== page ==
Streetcar line to get Super Bowl debut

Associated Press


With the Super Bowl less than three months away, New Orleans is rushing to lay streetcar tracks through one of its busiest corridors to connect by trolley the Louisiana Superdome and the French Quarter.

The Big Easy — which will be the site of the big game Feb. 3 — is no stranger to Super Bowls. In the 47 years of the game’s history, this will be the 10th time for New Orleans to play host.

But this will be the city’s first Super Bowl since Hurricane Katrina struck in August 2005, killing hundreds and leaving 80 percent of the city under water.

The snarled traffic, construction crews and flying dust along Loyola Avenue where the new streetcar line is being laid embodies the frantic pace of preparations for the Super Bowl. Streets are being repaved in the French Quarter, the airport is undergoing a major renovation and crews are fixing sidewalks, lights and potholes.

For many locals, the streetcar is seen as more than a show of Super Bowl pizazz.

“For anybody who’s trying to cut down on gas, walk out their front door, go a few blocks and catch the transit system, it’ll be good,” said Robert Miles, a 47-year-old chef at one of the big hotels on Loyola. “It was not a waste of money.”

The line will run nearly a mile down Loyola from the Union Passenger Terminal, where Amtrak trains and intercity buses are based, to Canal Street.

On Canal Street, travelers will be able to hop onto other streetcars and get to the nearby French Quarter, the National World War II Museum, the Cemetery District, the oaks of Audubon Park, the mansions of St. Charles Avenue and the art museum, golf courses and lagoons of City Park.

The last new streetcar line opened in 2004 when the Canal Street streetcar, which had been discontinued in 1964, was restored to service. The riverfront streetcar started service in 1988.

Funding comes from a $45 million federal transportation grant. The U.S. Department of Transportation is funding similar lines in other cities to connect long-distance railway travelers to streetcars.

The target is a traveler like Lawrence Freeman, a 50-year-old photographer from Seattle. He had recently arrived at the Union Passenger Terminal by train from Washington, getting in late one evening. He walked from the train station to his hotel.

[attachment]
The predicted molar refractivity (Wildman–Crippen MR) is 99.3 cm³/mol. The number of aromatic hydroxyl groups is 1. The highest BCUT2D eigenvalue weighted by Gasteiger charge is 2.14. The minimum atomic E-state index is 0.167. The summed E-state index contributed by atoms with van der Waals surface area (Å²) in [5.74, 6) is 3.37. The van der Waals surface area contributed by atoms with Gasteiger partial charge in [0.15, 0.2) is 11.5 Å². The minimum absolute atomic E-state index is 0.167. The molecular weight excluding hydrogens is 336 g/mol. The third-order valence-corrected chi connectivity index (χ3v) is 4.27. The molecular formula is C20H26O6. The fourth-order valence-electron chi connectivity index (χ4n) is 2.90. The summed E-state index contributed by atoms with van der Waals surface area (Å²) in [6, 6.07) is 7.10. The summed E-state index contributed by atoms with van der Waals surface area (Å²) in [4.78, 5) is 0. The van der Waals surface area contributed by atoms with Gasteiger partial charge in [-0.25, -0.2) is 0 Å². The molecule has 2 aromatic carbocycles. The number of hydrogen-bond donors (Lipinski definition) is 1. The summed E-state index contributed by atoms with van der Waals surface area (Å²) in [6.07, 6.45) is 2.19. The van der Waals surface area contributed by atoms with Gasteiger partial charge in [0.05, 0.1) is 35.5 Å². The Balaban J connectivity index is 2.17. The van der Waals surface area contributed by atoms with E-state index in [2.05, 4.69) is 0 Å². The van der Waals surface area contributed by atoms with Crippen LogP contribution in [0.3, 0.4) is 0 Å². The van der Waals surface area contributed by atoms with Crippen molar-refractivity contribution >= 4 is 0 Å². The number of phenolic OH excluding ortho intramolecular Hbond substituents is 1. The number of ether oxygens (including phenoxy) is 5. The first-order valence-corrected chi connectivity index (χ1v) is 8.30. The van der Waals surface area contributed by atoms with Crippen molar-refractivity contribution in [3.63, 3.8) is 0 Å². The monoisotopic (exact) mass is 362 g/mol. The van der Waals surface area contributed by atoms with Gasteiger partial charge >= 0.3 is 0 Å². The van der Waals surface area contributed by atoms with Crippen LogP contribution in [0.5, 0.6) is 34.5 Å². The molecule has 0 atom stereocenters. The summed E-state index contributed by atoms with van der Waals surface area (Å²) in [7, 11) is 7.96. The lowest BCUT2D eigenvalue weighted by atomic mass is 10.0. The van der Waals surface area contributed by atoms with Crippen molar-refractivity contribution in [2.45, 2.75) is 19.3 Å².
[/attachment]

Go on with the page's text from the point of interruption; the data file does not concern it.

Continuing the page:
If there had been a streetcar, he said he would have taken it. Travelers will be able to do just that by mid-January, when the Loyola line is completed.

But the project also is viewed as a downtown revitalization tool.

“Until the streetcar was announced, there was little activity, or anticipation of development along Loyola,” said James Amdal, senior fellow at the Transportation Institute at the University of New Orleans. “That has definitely changed.”

The changes along Loyola are palpable. High-rises that had been empty for years — vacant well before Katrina hit — are being renovated. An upscale supermarket opened nearby and a $75 million residential and retail project called the South Market District is set to start soon.

“Streetcars have proven to be an incredible source for revitalizing commercial corridors,” said Rachel Heiligman, executive director of the advocacy group Transport for NOLA.

Still, it hasn’t all gone smoothly.

The work is running over budget and is behind schedule. The New Orleans Regional Transit Authority pegs the cost at $52 million, about $7 million more than projected.

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